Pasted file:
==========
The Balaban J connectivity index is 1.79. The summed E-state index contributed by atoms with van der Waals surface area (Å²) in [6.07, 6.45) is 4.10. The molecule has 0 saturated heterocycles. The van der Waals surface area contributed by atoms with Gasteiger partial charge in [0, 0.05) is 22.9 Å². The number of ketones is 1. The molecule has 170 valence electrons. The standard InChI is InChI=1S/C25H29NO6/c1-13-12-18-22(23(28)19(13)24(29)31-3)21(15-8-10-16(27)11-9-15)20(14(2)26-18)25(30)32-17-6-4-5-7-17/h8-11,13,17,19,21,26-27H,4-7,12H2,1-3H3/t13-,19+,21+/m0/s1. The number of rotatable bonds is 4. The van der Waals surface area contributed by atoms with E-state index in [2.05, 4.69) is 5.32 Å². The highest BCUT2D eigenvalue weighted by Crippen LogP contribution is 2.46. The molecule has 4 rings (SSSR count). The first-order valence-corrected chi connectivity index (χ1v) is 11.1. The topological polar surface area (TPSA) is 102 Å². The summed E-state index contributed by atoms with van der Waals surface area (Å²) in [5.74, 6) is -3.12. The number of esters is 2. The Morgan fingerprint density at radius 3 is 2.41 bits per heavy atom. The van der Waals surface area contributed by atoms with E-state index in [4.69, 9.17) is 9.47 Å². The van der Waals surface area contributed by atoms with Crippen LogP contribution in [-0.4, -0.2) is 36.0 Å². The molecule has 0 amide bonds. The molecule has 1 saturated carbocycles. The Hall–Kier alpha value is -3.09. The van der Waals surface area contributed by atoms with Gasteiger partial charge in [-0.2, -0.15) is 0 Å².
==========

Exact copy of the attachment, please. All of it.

The Balaban J connectivity index is 1.79. The summed E-state index contributed by atoms with van der Waals surface area (Å²) in [6.07, 6.45) is 4.10. The molecule has 0 saturated heterocycles. The van der Waals surface area contributed by atoms with Gasteiger partial charge in [0, 0.05) is 22.9 Å². The number of ketones is 1. The molecule has 170 valence electrons. The standard InChI is InChI=1S/C25H29NO6/c1-13-12-18-22(23(28)19(13)24(29)31-3)21(15-8-10-16(27)11-9-15)20(14(2)26-18)25(30)32-17-6-4-5-7-17/h8-11,13,17,19,21,26-27H,4-7,12H2,1-3H3/t13-,19+,21+/m0/s1. The number of rotatable bonds is 4. The van der Waals surface area contributed by atoms with E-state index in [2.05, 4.69) is 5.32 Å². The highest BCUT2D eigenvalue weighted by Crippen LogP contribution is 2.46. The molecule has 4 rings (SSSR count). The first-order valence-corrected chi connectivity index (χ1v) is 11.1. The topological polar surface area (TPSA) is 102 Å². The summed E-state index contributed by atoms with van der Waals surface area (Å²) in [5.74, 6) is -3.12. The number of esters is 2. The Morgan fingerprint density at radius 3 is 2.41 bits per heavy atom. The van der Waals surface area contributed by atoms with E-state index in [4.69, 9.17) is 9.47 Å². The van der Waals surface area contributed by atoms with Crippen LogP contribution in [-0.4, -0.2) is 36.0 Å². The molecule has 0 amide bonds. The molecule has 1 saturated carbocycles. The Hall–Kier alpha value is -3.09. The van der Waals surface area contributed by atoms with Gasteiger partial charge in [-0.2, -0.15) is 0 Å².